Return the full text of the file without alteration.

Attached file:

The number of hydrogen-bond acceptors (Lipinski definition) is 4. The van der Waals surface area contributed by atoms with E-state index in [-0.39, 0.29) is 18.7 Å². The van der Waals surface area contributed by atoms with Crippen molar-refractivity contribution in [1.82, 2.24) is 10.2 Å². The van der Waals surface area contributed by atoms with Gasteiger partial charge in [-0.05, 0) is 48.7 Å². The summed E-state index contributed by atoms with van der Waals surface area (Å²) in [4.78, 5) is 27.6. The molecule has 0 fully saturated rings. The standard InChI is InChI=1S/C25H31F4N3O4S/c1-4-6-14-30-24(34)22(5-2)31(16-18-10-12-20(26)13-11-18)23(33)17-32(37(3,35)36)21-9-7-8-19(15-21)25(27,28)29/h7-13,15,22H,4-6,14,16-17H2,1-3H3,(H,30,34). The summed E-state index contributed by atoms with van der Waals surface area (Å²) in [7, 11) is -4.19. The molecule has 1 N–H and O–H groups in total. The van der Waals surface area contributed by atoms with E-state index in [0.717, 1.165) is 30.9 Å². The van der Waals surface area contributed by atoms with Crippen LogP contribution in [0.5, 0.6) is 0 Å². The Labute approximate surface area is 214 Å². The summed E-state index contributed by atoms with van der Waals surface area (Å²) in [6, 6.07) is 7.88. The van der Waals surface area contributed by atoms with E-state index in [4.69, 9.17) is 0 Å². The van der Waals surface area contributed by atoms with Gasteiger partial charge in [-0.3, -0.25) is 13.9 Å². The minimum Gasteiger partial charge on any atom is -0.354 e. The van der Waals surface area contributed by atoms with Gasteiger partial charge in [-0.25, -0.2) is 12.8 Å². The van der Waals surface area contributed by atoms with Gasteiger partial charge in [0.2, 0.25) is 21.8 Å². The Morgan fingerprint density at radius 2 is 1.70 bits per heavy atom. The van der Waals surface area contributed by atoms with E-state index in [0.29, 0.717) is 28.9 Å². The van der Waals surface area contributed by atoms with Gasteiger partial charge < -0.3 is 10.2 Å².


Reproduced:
The number of hydrogen-bond acceptors (Lipinski definition) is 4. The van der Waals surface area contributed by atoms with E-state index in [-0.39, 0.29) is 18.7 Å². The van der Waals surface area contributed by atoms with Crippen molar-refractivity contribution in [1.82, 2.24) is 10.2 Å². The van der Waals surface area contributed by atoms with Gasteiger partial charge in [-0.05, 0) is 48.7 Å². The summed E-state index contributed by atoms with van der Waals surface area (Å²) in [4.78, 5) is 27.6. The molecule has 0 fully saturated rings. The standard InChI is InChI=1S/C25H31F4N3O4S/c1-4-6-14-30-24(34)22(5-2)31(16-18-10-12-20(26)13-11-18)23(33)17-32(37(3,35)36)21-9-7-8-19(15-21)25(27,28)29/h7-13,15,22H,4-6,14,16-17H2,1-3H3,(H,30,34). The summed E-state index contributed by atoms with van der Waals surface area (Å²) in [7, 11) is -4.19. The molecule has 1 N–H and O–H groups in total. The van der Waals surface area contributed by atoms with E-state index in [0.717, 1.165) is 30.9 Å². The van der Waals surface area contributed by atoms with Crippen LogP contribution in [0.5, 0.6) is 0 Å². The Labute approximate surface area is 214 Å². The summed E-state index contributed by atoms with van der Waals surface area (Å²) in [6, 6.07) is 7.88. The van der Waals surface area contributed by atoms with E-state index in [4.69, 9.17) is 0 Å². The van der Waals surface area contributed by atoms with Gasteiger partial charge in [-0.3, -0.25) is 13.9 Å². The minimum Gasteiger partial charge on any atom is -0.354 e. The van der Waals surface area contributed by atoms with Gasteiger partial charge in [-0.25, -0.2) is 12.8 Å². The van der Waals surface area contributed by atoms with Gasteiger partial charge in [0.2, 0.25) is 21.8 Å². The Morgan fingerprint density at radius 2 is 1.70 bits per heavy atom. The van der Waals surface area contributed by atoms with E-state index in [0.29, 0.717) is 28.9 Å². The van der Waals surface area contributed by atoms with Gasteiger partial charge < -0.3 is 10.2 Å².